Copyright: A Practical Change for Businesses?
Aug 05, 2014
Watch this space…
Most people will agree that recognizing the copyright ownership of an author, artist, creator or performer is important. In essence, the owner of a copyright, usually the person who creates the work, should have the right to protect their authorship (or other) of that work – by restricting and receiving payment for, its replication or modification.
However, even the most well-intentioned person may have difficulty in giving a copyright owner that which is due to them. Many such people find themselves in a situation where they would like to use a copyrighted work, but they cannot locate the owner to whom they might make an inquiry and ultimately, payment.
In Japan, in accordance with Article 67 of the Copyright Act, if you take “reasonable efforts” to locate the owner but fail, you can use a copyrighted work after payment of a fee to the Agency for Cultural Affairs. Essentially, “reasonable efforts” are said to have been made if a person completes six specified steps as follows:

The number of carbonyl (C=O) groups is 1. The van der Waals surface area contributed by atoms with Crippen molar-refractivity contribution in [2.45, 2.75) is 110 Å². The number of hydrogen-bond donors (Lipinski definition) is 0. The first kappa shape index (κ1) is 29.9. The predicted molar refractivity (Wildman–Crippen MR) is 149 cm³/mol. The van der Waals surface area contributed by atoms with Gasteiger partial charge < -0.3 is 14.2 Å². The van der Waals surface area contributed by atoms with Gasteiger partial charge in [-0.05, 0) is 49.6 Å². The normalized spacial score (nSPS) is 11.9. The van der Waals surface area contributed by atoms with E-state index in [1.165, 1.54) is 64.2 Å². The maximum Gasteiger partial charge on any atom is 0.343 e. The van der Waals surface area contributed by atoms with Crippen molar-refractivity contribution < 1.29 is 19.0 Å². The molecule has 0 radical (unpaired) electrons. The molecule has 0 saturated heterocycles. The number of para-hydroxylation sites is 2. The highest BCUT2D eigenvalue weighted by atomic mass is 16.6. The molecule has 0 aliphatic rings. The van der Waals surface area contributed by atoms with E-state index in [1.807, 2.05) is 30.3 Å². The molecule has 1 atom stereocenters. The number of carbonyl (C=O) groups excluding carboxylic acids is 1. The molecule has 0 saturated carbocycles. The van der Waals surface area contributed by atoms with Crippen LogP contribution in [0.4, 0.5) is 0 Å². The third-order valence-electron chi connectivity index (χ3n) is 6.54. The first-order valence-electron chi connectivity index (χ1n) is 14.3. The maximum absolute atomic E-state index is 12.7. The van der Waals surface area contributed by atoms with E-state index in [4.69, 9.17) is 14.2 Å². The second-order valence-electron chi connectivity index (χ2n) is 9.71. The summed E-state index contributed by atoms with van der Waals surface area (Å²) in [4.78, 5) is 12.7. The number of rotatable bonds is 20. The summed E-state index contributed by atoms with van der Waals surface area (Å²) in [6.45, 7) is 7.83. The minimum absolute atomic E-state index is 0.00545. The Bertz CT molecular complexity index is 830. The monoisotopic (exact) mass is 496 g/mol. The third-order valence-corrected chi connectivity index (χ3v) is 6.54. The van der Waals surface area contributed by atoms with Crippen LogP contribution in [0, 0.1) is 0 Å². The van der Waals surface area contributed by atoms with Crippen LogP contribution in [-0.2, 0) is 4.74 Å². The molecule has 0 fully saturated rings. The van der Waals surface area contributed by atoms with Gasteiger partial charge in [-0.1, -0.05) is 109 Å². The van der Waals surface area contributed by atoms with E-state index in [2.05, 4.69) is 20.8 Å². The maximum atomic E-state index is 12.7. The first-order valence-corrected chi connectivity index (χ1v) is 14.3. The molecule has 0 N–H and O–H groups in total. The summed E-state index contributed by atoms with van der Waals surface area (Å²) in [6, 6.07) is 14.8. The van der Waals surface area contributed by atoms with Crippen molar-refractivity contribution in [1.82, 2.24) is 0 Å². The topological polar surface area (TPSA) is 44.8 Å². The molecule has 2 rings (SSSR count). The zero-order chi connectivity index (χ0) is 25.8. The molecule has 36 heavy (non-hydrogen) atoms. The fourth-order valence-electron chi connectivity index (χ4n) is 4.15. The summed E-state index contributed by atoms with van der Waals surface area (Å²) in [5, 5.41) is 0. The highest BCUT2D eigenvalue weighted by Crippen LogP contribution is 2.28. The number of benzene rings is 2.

- Reviewing a list etc. of copyright owners’ names and addresses,
- Searching for information via the internet,
- Searching for information via associations which manage copyrighted works such as Jasrac,
- Searching for information from sellers etc. of similar works,
- Searching for information from copyright associations in the same field as the works in question, and
- Searching for other information either by advertising via daily newspaper etc. or for 30 days on the Copy Research and Information Center website.
The Agency for Cultural Affairs is considering a change to make this process simpler than before. The likely change, if adopted, would result in the above six requirements being reduced in the following ways:
- A person would be able to choose to do either 1. or 2. above,
- The requirement in 4. would be removed, and
- The requirement to advertise on the Copy Research and Information Center website in 6. above would be reduced to seven (7) days.
These proposed changes are not yet in effect, but have been published for public comment.